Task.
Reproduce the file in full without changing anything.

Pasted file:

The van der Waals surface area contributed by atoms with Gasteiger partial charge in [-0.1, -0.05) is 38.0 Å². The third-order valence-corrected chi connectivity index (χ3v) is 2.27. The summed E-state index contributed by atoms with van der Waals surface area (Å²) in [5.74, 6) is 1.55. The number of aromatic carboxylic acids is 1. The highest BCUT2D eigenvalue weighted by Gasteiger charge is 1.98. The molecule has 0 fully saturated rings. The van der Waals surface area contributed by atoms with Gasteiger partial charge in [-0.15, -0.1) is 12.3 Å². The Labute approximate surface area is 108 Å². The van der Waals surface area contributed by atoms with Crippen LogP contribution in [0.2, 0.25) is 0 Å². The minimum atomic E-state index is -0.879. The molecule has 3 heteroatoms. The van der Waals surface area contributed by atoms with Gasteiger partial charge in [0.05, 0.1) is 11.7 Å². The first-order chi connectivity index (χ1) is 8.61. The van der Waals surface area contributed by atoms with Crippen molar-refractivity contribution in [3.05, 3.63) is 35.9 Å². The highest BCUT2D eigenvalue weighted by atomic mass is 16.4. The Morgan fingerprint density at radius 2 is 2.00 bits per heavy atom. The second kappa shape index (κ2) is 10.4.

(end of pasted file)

The van der Waals surface area contributed by atoms with Gasteiger partial charge in [-0.1, -0.05) is 38.0 Å². The third-order valence-corrected chi connectivity index (χ3v) is 2.27. The summed E-state index contributed by atoms with van der Waals surface area (Å²) in [5.74, 6) is 1.55. The number of aromatic carboxylic acids is 1. The highest BCUT2D eigenvalue weighted by Gasteiger charge is 1.98. The molecule has 0 fully saturated rings. The van der Waals surface area contributed by atoms with Gasteiger partial charge in [-0.15, -0.1) is 12.3 Å². The Labute approximate surface area is 108 Å². The van der Waals surface area contributed by atoms with Crippen LogP contribution in [0.2, 0.25) is 0 Å². The minimum atomic E-state index is -0.879. The molecule has 3 heteroatoms. The van der Waals surface area contributed by atoms with Gasteiger partial charge in [0.05, 0.1) is 11.7 Å². The first-order chi connectivity index (χ1) is 8.61. The van der Waals surface area contributed by atoms with Crippen molar-refractivity contribution in [3.05, 3.63) is 35.9 Å². The highest BCUT2D eigenvalue weighted by atomic mass is 16.4. The Morgan fingerprint density at radius 2 is 2.00 bits per heavy atom. The second kappa shape index (κ2) is 10.4.